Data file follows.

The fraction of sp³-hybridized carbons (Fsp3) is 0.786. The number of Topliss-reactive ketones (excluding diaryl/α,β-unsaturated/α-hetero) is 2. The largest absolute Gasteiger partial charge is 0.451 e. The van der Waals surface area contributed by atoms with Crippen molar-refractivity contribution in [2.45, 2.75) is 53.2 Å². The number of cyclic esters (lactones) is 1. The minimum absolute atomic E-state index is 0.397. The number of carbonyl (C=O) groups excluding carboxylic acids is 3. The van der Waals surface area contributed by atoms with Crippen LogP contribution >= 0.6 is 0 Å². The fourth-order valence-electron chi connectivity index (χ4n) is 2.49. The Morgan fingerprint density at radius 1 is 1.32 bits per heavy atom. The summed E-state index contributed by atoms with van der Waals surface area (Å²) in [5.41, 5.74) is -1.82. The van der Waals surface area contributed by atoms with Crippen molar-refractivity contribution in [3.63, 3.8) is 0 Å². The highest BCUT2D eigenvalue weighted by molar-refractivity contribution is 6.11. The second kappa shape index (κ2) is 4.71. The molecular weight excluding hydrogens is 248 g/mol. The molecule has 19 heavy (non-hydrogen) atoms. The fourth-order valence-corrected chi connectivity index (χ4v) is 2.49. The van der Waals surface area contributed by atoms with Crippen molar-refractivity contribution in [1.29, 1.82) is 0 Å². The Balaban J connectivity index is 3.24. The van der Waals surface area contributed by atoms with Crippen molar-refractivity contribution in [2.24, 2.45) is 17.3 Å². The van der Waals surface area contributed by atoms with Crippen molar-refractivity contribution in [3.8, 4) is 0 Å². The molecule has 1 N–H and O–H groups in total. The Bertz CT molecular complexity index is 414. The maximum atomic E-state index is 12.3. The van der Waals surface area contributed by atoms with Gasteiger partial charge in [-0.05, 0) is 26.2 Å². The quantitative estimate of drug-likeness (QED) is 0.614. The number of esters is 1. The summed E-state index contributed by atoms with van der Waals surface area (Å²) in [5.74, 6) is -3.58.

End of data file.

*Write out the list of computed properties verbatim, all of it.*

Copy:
The fraction of sp³-hybridized carbons (Fsp3) is 0.786. The number of Topliss-reactive ketones (excluding diaryl/α,β-unsaturated/α-hetero) is 2. The largest absolute Gasteiger partial charge is 0.451 e. The van der Waals surface area contributed by atoms with Crippen molar-refractivity contribution in [2.45, 2.75) is 53.2 Å². The number of cyclic esters (lactones) is 1. The minimum absolute atomic E-state index is 0.397. The number of carbonyl (C=O) groups excluding carboxylic acids is 3. The van der Waals surface area contributed by atoms with Crippen LogP contribution >= 0.6 is 0 Å². The fourth-order valence-electron chi connectivity index (χ4n) is 2.49. The Morgan fingerprint density at radius 1 is 1.32 bits per heavy atom. The summed E-state index contributed by atoms with van der Waals surface area (Å²) in [5.41, 5.74) is -1.82. The van der Waals surface area contributed by atoms with Crippen molar-refractivity contribution in [3.63, 3.8) is 0 Å². The highest BCUT2D eigenvalue weighted by molar-refractivity contribution is 6.11. The second kappa shape index (κ2) is 4.71. The molecular weight excluding hydrogens is 248 g/mol. The molecule has 19 heavy (non-hydrogen) atoms. The fourth-order valence-corrected chi connectivity index (χ4v) is 2.49. The van der Waals surface area contributed by atoms with Crippen molar-refractivity contribution in [1.29, 1.82) is 0 Å². The Balaban J connectivity index is 3.24. The van der Waals surface area contributed by atoms with Crippen molar-refractivity contribution in [2.24, 2.45) is 17.3 Å². The van der Waals surface area contributed by atoms with Crippen molar-refractivity contribution in [3.8, 4) is 0 Å². The molecule has 1 N–H and O–H groups in total. The Bertz CT molecular complexity index is 414. The maximum atomic E-state index is 12.3. The van der Waals surface area contributed by atoms with Gasteiger partial charge in [-0.05, 0) is 26.2 Å². The quantitative estimate of drug-likeness (QED) is 0.614. The number of esters is 1. The summed E-state index contributed by atoms with van der Waals surface area (Å²) in [5.74, 6) is -3.58.